The Special Investigation Team (SIT) on black money on Monday said it will investigate thoroughly the reported secret list of about 500 prominent Indians including actors, politicians and businessmen who have allegedly stashed money in offshore entities in tax haven Panama.
"Investigations are being carried out. We are going to investigate it (the list) thoroughly," SIT Chairman Justice (retd) M B Shah told PTI.
Asked if the SIT had any information on these names, he said the panel got it today. "No. We got the information just now," he said.
The Vice Chairman of the panel, Justice (retd) Arijit Pasayat, said they have asked agencies like the Enforcement Directorate, IT Department and the Directorate of Revenue Intelligence to make an assessment of the list and prepare a report in this regard.
"We want to know what is the truth behind these. The SIT did not have these reports. Maybe, the investigative agencies had. So, once they submit a report to us then we can take the required action," Pasayat said.
The list has been brought by the International Consortium of Investigative Journalists (ICIJ) in collaboration with news publications across the globe including India and pertains to offshore investments made by Indians between a period of 1977 and 2015.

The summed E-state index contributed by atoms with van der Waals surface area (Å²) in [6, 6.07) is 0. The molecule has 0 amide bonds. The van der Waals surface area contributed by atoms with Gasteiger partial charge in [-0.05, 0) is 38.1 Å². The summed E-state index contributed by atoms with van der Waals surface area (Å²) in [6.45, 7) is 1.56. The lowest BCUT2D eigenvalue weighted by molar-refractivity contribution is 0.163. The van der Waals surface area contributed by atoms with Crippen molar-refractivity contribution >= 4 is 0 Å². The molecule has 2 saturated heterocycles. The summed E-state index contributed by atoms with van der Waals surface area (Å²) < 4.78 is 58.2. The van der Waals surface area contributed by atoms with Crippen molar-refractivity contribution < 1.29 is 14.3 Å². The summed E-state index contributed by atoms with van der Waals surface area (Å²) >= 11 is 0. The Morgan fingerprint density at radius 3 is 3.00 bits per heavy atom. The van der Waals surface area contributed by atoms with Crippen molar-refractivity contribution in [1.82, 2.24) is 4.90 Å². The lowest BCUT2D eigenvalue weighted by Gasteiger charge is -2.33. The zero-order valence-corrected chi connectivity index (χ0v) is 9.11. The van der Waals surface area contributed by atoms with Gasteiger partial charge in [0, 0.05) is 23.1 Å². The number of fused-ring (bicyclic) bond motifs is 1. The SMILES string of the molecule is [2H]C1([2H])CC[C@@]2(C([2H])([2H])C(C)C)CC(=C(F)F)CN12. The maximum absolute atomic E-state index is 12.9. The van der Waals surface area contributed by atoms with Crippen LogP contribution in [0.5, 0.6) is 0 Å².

The latest list, after similar ones came in the the past like 'Swiss leaks' and the HSBC-list related to Indians, claims it has sourced data in connection to millions of documents which show heads of state, criminals and celebrities using "secret hideaways" in tax haven country of Panama.
However, ICIJ adds a disclaimer that there are also "legitimate uses for offshore companies".
"The Panama papers expose the internal operations of one of the world's leading firms in incorporation of offshore entities, Panama-headquartered Mossack Fonseca. The 2.6 terabytes of data that make up the Panama Papers files were obtained by German newspaper Sddeutsche Zeitung and shared with ICIJ and more than 100 media partners...
"ICIJ will release the full list of companies and people linked to them in early May," the ICIJ said on its web portal as it called the leaks "The Panama Papers".